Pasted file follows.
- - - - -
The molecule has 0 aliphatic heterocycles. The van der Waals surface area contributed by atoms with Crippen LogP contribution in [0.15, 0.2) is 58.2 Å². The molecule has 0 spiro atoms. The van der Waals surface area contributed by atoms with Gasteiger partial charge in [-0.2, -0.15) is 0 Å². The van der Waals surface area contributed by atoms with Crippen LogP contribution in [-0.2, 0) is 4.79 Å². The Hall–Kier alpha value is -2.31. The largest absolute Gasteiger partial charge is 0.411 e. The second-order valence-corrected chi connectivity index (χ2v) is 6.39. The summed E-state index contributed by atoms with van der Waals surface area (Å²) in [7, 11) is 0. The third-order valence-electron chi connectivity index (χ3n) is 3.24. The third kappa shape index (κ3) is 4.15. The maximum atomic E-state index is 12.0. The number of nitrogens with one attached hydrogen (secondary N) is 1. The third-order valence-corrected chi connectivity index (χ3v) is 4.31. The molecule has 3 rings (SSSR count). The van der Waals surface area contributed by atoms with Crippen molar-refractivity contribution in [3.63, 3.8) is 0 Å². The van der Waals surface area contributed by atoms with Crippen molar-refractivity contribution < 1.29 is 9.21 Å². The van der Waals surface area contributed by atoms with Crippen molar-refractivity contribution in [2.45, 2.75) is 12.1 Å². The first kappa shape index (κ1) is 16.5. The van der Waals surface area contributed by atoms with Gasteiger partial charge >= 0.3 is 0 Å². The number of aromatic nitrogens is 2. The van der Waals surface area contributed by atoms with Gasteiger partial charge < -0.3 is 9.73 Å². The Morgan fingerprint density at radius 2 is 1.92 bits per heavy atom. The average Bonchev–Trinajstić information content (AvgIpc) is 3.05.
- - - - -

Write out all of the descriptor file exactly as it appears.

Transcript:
The molecule has 0 aliphatic heterocycles. The van der Waals surface area contributed by atoms with Crippen LogP contribution in [0.15, 0.2) is 58.2 Å². The molecule has 0 spiro atoms. The van der Waals surface area contributed by atoms with Gasteiger partial charge in [-0.2, -0.15) is 0 Å². The van der Waals surface area contributed by atoms with Crippen LogP contribution in [-0.2, 0) is 4.79 Å². The Hall–Kier alpha value is -2.31. The largest absolute Gasteiger partial charge is 0.411 e. The second-order valence-corrected chi connectivity index (χ2v) is 6.39. The summed E-state index contributed by atoms with van der Waals surface area (Å²) in [7, 11) is 0. The third-order valence-electron chi connectivity index (χ3n) is 3.24. The third kappa shape index (κ3) is 4.15. The maximum atomic E-state index is 12.0. The number of nitrogens with one attached hydrogen (secondary N) is 1. The third-order valence-corrected chi connectivity index (χ3v) is 4.31. The molecule has 3 rings (SSSR count). The van der Waals surface area contributed by atoms with Crippen molar-refractivity contribution in [3.63, 3.8) is 0 Å². The van der Waals surface area contributed by atoms with Crippen molar-refractivity contribution < 1.29 is 9.21 Å². The van der Waals surface area contributed by atoms with Crippen molar-refractivity contribution in [2.45, 2.75) is 12.1 Å². The first kappa shape index (κ1) is 16.5. The van der Waals surface area contributed by atoms with Gasteiger partial charge >= 0.3 is 0 Å². The number of aromatic nitrogens is 2. The van der Waals surface area contributed by atoms with Gasteiger partial charge < -0.3 is 9.73 Å². The Morgan fingerprint density at radius 2 is 1.92 bits per heavy atom. The average Bonchev–Trinajstić information content (AvgIpc) is 3.05.